Liberian Settler English (LSE),29, 36, 105, 111–21, 210–11
lingua franca,74, 79nn19–20, 860
Linguistic Atlas Projects,219, 226, 234, 416
Atlanta Survey,220–24
Linguistic Atlas of the Gulf States (LAGS),202, 204, 216, 220, 412, 421
Linguistic Atlas of the Middle and South Atlantic States (LAMSAS),149, 156, 220, 225, 410, 412
linguistic insecurity,554, 804
linguistic profiling,755–68, 783
literacy,232, 283, 440, 568, 572, 574, 639–40, 661, 667, 669, 703, 843
acquisition of,508, 587–89, 617–19
assessment of,469, 504, 521, 551, 617–33
instruction,554, 559–62, 603–13
relationship with storytelling,495–96, 504, 508
literary dialect,49, 78–79n16, 126, 691–704
Louisiana (French) Creole,214n1, 873
Martin, Trayvon,728, 760–63, 828, 868
Maryland,38–39, 51n7, 85–91, 93, 98, 100, 107, 111, 120, 172, 416n1, 804
Black ASL in,317, 322
metathesis,189, 270–71, 408–09, 796, 829, 868
minstrelsy,16, 78–79n16, 740–42, 744, 749–50, 752n5
Mississippi,41, 69, 100, 109–11, 122n4, 128, 201–02, 204–05, 299, 317, 552, 709. See also Coahoma County
Mississippi Delta,201–15
monophthongization,150, 243–44, 247, 249, 274, 284, 292, 294, 410, 462, 729, 807–08
multidialectalism,455, 566, 696, 767
multilingualism,98, 455, 566, 767
multiple negation.See negative: concord
multivariate analysis,28, 320, 324, 393, 395, 398
narration,492–509, 574–76, 597, 649, 680, 683, 697, 699–703, 763, 824–26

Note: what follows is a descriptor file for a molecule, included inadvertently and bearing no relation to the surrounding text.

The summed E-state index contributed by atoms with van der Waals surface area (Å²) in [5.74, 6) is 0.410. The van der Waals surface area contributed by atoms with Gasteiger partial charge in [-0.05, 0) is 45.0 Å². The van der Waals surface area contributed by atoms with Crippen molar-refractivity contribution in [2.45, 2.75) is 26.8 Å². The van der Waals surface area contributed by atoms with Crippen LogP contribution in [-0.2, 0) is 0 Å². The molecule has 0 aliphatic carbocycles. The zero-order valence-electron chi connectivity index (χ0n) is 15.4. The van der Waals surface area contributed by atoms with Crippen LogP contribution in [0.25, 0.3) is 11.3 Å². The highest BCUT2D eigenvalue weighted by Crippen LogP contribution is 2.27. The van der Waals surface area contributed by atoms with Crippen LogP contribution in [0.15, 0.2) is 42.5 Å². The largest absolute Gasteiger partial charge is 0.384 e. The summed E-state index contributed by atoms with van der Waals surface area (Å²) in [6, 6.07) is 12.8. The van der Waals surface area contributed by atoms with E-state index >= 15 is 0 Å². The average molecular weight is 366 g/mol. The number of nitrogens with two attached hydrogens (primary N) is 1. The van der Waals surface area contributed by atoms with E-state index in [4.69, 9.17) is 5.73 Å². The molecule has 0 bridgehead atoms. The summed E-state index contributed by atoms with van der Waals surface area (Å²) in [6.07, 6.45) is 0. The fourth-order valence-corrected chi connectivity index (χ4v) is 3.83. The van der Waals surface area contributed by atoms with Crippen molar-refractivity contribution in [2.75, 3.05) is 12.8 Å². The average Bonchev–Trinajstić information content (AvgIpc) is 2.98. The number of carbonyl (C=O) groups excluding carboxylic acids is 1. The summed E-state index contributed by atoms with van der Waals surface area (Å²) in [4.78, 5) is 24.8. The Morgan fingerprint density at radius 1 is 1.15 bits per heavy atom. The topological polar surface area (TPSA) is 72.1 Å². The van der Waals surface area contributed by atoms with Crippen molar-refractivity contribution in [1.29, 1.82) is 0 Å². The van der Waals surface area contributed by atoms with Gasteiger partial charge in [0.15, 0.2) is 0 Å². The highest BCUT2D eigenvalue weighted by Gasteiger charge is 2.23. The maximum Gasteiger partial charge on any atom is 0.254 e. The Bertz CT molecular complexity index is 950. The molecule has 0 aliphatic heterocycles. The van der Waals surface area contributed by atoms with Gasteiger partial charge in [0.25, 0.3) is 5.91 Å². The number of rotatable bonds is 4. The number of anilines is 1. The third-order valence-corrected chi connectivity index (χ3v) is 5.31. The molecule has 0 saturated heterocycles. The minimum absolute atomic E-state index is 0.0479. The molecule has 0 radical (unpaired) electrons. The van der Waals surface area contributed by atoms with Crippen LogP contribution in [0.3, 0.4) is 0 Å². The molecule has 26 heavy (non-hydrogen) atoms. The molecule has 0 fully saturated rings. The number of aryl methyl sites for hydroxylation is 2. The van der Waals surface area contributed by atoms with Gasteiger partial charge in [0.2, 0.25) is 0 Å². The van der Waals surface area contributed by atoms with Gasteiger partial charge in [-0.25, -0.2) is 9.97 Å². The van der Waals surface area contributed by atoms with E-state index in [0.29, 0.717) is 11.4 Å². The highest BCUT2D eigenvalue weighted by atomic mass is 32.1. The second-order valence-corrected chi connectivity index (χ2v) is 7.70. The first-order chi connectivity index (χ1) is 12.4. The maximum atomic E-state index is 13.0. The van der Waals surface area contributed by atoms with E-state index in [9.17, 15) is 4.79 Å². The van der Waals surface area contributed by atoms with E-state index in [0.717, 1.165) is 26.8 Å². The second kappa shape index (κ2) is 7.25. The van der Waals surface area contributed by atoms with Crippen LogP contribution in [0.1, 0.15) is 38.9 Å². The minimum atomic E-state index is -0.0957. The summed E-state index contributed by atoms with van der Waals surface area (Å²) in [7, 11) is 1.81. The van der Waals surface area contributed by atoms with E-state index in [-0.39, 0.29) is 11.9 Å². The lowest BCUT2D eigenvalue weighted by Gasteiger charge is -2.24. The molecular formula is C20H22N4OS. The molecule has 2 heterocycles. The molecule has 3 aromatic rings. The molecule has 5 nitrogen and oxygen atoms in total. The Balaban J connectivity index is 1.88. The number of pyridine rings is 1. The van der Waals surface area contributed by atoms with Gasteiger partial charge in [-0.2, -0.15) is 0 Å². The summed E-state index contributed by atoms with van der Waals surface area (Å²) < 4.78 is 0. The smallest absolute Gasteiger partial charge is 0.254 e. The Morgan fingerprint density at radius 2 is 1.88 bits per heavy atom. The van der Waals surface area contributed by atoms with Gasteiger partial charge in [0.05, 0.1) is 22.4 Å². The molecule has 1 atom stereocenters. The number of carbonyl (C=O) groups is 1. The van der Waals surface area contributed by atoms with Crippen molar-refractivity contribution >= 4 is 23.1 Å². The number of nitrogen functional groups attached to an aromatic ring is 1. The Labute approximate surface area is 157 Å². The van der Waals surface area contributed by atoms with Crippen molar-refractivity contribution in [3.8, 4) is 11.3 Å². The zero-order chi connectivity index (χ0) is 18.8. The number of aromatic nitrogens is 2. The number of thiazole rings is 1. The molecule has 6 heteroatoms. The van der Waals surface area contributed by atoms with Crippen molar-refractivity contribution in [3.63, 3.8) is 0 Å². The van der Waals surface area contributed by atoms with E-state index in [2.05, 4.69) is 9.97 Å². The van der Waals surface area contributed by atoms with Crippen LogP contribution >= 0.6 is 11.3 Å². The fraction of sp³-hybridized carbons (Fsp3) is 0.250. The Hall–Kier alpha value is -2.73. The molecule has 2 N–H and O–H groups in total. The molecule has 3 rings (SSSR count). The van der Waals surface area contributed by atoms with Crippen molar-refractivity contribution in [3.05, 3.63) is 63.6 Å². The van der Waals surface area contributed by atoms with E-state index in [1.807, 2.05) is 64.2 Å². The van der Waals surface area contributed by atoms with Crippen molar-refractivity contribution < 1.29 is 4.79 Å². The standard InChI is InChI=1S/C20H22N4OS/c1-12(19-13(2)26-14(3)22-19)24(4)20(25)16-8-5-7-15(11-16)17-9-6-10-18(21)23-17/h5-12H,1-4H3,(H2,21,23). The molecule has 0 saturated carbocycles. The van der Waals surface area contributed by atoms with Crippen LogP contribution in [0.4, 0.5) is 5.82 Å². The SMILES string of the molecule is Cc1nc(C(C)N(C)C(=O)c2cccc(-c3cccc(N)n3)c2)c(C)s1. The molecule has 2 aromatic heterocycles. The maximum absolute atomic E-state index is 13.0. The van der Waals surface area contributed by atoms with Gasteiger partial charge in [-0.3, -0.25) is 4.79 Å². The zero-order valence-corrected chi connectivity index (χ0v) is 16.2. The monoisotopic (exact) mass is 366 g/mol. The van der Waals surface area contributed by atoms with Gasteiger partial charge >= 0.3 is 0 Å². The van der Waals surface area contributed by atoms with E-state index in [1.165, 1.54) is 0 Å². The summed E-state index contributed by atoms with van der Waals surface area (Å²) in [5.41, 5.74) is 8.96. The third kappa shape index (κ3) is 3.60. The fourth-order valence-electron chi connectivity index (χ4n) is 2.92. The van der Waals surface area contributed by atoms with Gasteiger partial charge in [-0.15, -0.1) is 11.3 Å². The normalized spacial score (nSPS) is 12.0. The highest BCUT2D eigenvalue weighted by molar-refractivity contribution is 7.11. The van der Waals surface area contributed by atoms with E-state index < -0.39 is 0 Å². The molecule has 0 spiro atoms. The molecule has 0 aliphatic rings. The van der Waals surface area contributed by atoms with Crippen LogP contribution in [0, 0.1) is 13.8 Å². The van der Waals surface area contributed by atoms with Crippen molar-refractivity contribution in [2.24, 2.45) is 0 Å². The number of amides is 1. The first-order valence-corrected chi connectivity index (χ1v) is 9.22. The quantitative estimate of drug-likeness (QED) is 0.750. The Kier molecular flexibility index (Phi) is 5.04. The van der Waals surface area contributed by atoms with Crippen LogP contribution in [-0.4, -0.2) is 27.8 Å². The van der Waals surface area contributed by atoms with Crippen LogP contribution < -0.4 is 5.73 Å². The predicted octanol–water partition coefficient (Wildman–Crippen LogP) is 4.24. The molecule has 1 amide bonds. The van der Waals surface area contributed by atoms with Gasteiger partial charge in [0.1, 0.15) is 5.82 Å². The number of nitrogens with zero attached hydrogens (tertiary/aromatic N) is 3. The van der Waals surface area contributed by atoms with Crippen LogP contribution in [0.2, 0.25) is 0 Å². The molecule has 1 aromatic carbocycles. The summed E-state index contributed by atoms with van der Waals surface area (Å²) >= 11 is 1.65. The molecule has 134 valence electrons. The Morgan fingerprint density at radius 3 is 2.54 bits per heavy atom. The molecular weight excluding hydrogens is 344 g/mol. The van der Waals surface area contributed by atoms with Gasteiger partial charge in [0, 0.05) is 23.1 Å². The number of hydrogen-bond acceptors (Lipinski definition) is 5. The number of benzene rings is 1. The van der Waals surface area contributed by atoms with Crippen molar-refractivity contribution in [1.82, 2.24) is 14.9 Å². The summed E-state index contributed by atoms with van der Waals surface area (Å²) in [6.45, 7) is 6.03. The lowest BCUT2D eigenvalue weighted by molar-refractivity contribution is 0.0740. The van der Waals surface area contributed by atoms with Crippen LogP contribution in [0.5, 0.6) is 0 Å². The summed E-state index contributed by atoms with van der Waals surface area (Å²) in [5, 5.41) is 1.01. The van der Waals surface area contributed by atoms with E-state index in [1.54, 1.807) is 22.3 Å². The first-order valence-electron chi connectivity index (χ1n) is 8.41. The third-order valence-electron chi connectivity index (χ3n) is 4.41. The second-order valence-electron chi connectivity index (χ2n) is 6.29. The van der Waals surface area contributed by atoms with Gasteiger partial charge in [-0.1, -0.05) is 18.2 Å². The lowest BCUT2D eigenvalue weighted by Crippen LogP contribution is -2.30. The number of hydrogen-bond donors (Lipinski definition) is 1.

macro- and microstructure,575–76
Native Americans,70, 92–93, 165, 168–69, 230, 586, 764, 793, 873
negative
contraction,115
inversion,72, 116, 310, 483–89
New Orleans,318, 709, 751, 858
New York City,78, 147, 149, 210, 256–57, 280–89, 291–96, 299, 310, 411, 413, 604, 623, 709, 794, 858
NORMs,867, 876n1
North Carolina,51n7, 60, 65, 69, 86, 95–96, 98, 111, 128, 144–54, 172, 175n1, 175n8, 176n22, 344, 412–14, 425–26
deaf schools in,318–19, 324
Oakland School Board Resolution,4, 548, 558–60, 562, 665, 869
Palo Alto (CA),43, 210–11, 215, 302–05, 307–09
Peabody Picture Vocabulary Test,515, 541
phonological phrase,388–89, 392, 395, 397
Phonological Survey of Texas,412, 415
(p. 902) pidgins,35–38, 50n2, 51n5, 58, 70–72, 74–75, 77n2, 79n20, 100, 113, 166, 792
Hawaiian Pidgin English,663, 766
Nigerian Pidgin English,374–75, 860
Vernacular Liberian English,113, 119–20
West African Pidgin English,70, 74, 113, 132, 166